Barb's parents were the first victims. Tara remembered those screams as well.

    They ran out of the house and down the street. A red-scaled, bat-winged thing chased after them, but only Tara seemed to see it. They ran past people who looked puzzled about why two girls would run down the street in their pajamas, but no one screamed as the creature flew past.

    They'd made it two blocks before it caught Barb in its talons, pulling her into the sky. Tara tried to grab Barb's flailing foot, but couldn't hold on.

    So she ran. She headed for the cemetery, half-remembered stories about holy ground giving her hope. She twisted her ankle when she missed a gouge in the sidewalk, but she limped on. Soon the pain forced her to crawl.

    She huddled against an angel statue and prayed for the nightmare to be over. A whimper escaped when she saw the demon fly over the fence and bull through headstones in its search. Stone crumbled and Tara swore she heard the cries of the damned as the beast crossed over their graves.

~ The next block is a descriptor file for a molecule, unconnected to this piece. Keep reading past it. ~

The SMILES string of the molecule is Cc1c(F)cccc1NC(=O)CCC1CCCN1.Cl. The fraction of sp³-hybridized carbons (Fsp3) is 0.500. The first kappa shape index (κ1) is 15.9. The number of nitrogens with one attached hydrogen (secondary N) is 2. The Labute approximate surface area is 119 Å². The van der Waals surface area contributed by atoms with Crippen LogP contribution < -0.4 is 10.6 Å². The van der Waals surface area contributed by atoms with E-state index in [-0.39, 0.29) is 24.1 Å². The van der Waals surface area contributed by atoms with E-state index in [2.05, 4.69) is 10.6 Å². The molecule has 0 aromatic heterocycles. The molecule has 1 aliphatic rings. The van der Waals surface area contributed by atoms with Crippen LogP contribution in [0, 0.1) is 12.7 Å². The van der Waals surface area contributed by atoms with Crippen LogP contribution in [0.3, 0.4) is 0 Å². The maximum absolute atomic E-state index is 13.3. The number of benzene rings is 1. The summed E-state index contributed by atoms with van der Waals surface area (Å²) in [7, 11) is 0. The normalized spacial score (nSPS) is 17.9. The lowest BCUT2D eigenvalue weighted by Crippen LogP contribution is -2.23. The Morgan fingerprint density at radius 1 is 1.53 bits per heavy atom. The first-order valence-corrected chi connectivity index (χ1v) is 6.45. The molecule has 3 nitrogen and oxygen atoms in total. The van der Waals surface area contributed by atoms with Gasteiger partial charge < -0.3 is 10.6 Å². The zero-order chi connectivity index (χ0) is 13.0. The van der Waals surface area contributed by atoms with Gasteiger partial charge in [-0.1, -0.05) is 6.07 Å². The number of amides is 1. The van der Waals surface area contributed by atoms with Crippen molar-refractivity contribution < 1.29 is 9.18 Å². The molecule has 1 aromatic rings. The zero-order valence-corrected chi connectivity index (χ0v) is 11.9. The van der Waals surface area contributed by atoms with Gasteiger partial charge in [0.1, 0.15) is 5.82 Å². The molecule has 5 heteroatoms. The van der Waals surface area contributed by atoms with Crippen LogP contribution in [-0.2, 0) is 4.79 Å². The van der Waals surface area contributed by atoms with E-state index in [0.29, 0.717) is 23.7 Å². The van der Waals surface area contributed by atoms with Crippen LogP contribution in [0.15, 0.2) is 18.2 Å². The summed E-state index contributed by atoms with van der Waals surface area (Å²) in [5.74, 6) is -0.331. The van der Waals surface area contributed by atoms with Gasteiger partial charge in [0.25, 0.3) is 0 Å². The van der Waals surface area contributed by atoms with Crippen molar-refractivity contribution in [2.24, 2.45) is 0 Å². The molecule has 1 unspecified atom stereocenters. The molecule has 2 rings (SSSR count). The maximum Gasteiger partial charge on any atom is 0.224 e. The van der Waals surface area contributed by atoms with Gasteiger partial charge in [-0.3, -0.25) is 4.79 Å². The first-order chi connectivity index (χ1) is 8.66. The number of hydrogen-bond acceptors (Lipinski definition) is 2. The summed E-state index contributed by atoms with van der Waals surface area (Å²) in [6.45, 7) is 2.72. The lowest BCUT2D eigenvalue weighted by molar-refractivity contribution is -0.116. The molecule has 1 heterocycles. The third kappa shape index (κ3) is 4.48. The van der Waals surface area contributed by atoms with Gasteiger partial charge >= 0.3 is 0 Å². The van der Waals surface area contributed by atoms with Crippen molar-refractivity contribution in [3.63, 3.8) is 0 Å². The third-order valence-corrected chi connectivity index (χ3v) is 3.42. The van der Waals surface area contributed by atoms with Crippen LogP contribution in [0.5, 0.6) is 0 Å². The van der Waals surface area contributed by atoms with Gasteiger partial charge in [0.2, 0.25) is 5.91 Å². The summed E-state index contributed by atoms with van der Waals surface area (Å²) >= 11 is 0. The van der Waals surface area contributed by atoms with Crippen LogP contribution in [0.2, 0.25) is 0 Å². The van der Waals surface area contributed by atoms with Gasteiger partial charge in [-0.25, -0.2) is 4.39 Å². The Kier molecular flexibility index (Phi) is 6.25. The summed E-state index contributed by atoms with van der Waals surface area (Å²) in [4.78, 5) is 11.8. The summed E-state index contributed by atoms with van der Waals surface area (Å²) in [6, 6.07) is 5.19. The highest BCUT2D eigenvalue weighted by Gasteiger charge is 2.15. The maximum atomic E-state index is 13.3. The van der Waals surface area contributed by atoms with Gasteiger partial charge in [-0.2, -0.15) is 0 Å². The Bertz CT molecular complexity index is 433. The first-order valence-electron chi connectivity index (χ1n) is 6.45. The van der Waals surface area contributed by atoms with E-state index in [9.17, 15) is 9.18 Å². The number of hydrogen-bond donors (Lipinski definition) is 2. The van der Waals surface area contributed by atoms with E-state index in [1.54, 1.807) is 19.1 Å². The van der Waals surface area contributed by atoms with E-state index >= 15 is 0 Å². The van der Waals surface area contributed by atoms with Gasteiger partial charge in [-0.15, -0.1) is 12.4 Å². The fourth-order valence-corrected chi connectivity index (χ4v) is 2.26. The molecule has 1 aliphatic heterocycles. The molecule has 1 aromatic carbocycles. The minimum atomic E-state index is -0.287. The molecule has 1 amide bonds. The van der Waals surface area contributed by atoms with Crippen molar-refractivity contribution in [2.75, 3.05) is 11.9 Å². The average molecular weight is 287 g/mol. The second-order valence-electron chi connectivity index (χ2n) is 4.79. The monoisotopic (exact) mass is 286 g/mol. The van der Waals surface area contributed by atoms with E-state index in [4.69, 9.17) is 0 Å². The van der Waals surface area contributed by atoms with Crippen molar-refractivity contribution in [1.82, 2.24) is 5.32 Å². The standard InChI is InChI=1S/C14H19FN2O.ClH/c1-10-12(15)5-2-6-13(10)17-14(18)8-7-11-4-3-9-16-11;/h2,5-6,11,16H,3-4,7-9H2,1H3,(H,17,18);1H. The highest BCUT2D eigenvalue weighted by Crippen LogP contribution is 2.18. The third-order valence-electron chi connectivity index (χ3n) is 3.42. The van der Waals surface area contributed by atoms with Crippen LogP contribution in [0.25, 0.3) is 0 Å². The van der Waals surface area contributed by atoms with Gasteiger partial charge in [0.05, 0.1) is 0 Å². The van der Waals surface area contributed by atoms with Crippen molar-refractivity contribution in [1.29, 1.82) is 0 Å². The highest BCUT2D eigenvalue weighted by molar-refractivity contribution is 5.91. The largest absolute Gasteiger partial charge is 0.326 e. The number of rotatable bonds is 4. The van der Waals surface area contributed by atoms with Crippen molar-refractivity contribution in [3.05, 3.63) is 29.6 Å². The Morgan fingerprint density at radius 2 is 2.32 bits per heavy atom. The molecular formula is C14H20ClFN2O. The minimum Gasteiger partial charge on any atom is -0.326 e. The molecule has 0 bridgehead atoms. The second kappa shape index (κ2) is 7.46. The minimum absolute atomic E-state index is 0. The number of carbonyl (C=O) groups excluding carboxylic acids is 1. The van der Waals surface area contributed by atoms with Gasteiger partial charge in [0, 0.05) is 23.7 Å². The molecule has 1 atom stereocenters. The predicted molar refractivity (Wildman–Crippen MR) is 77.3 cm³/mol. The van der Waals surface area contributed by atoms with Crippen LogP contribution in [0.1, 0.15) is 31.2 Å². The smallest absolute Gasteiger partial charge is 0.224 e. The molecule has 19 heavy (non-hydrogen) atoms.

Its shadow fell over her, and she closed her eyes. Death didn't strike, so she peeked to see the demon kneeling before her. One black nail reached out to touch her ankle. She felt energy sizzle and course through her body, taking away her pain and flashing memories of women roped to logs as fire kissed their flesh.

    Tara's eyes popped open and she cackled. Her hand caressed the demon's face, and she allowed her servant to take her in its arms.

    They flew deep into the night.

    464 words
    Challenge accepted

  5. Maintenance

    The gate still squeaked, but barely. The old, stooped man swung it open and closed a few times to be sure. It wasn’t much of a squeak but he would have to fix it. He’d been doing this year after year, fighting the elements to keep it right. Sighing, he set down the metal tool tray in the long weeds and knelt in front of the ancient wrought iron gate contemplating the hinges. The noon sun beat down on his shoulders mercilessly as the cicadas sang and rattled in the tree above the small family plot. A single ancient limestone marker shared the small square of earth with a stunted oak whose shade stopped selfishly at the very edge of the fence. Inside the metal border looked cool and inviting. Even the grass inside was short and green when the rest of the field was brown with thirsty weeds that hissed when there was a breeze. He swatted at a deer fly that landed on his neck.